Evaluation of import VAT collection procedures

Pushing ahead with the introduction of an offsetting-based collection procedure in Germany
29 March 2023
Capt. Runa Jörgens

Capt. Runa Jörgens

Head of Issues and Projects/Shipping

Phone: +49 40 9999 698 - 71
E-Mail: Joergens[at]dmz-maritim.de

When trade barriers impede the exchange of goods and services or state intervention favours or discriminates against actors in a one-sided way, this distorts competition. The German Maritime Centre is committed to creating uniform conditions to further strengthen Germany’s competitiveness as a business location.

In the EU member states, including Germany, import VAT is levied on the import of goods from third countries. In Germany, the collection of import VAT is undertaken by the customs administration, while the offsetting of import  VAT as input tax is done by the tax authorities of the German states.

Across European states, collection procedures differ. In the case of Germany, the federal government and the German states decided in June 2020 to introduce the due-date model for the collection of import VAT. They want to compensate for Germany’s competitive disadvantages vis-à-vis its European neighbours. The procedure has been in force since 1 December 2020 and is set to be evaluated by the Federal Ministry of Finance in 2023.

In spring 2021, the German Maritime Centre commissioned the Hanseatic Transport Consultancy Dr. Ninnenmann & Dr. Rössler GbR and AWB Rechtsanwaltsgesellschaft mbh to conduct a study and provide expert advice on the introduction of the new collection procedure. The study was intended to create a sound basis (for the responsible administration) to make decisions on the possible introduction of an offsetting model.

It examines the different procedures for collecting import VAT in EU member states where imports via seaports play a significant role. Besides those in Germany, these are the collection procedures in Belgium, France, Slovenia, Poland, Italy, Greece and the Netherlands.

The study concludes that, unlike Germany, the member states examined make use of the option under the European VAT system directive to simplify the collection procedure for import VAT. For this purpose, the member states have introduced regulations for offsetting import VAT and input tax into national law. However, the individual national procedures are designed differently.

The due-date model introduced by the federal and state governments in Germany cannot compensate for Germany’s competitive disadvantage vis-à-vis its European neighbours; the study did not find an increase in third-country imports. Despite the postponed payment due date, the due-date model (and accordingly the postponement of the date on which taxes must be paid) continues to tie up capital for importers.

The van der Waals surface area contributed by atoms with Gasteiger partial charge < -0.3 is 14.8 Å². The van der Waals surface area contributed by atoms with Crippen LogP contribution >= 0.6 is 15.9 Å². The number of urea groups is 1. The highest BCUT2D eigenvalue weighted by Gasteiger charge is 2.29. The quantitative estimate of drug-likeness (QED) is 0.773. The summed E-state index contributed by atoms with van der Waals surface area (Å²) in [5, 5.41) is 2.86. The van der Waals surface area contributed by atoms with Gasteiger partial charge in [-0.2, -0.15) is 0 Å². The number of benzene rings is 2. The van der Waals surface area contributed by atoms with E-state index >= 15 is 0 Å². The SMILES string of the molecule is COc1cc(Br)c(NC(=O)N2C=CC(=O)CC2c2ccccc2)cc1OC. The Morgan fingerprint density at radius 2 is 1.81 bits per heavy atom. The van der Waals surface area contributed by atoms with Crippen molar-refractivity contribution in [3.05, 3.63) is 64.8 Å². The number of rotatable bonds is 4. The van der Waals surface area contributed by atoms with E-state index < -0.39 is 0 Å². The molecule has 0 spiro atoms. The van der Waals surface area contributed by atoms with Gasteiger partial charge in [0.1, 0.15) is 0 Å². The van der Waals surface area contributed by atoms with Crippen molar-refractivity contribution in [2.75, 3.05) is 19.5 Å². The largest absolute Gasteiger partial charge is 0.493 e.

This tying up of capital/liquidity is not, strictly speaking, necessary. The European VAT system directive allows EU member states to delay payment of import VAT until traders make their VAT declaration. This means that the payment is not made at the time of importation; that is, it is not required when the goods enter the European Union market. This offsetting in the VAT declaration preserves the taxpayer’s liquidity. Traders would not have to pay the VAT to the customs administration but would offset it as part of their regular advance VAT declaration.

This so-called offsetting model, made possible by the EU directive, is already applied by the majority of EU member states. This gives them a competitive advantage over Germany as a logistics location.

In order to compensate for Germany’s competitive disadvantages, especially compared to its neighbours, the authors of the study make the following recommendations for action, among others:

  • Make use of the EU framework and push ahead with the introduction of a collection procedure based on offsetting in advance VAT declarations.
  • Draw on the experience of neighbouring European countries (the collection procedures used in France, Belgium and the Netherlands provide a possible example).
  • Develop and implement a German model of direct offsetting of import VAT.
  • Actively support the changeover process and provide guidance via communication and education strategies
  • In the transition phase: Simplify the conditions for and access to the due-date model; lower the hurdles for deferral accounts and make them available to everyone; actively promote the use of deferral accounts.

The German Maritime Centre will continue to monitor the issue and eagerly awaits the evaluation by the Federal Ministry of Finance.

The complete study is available only in German.

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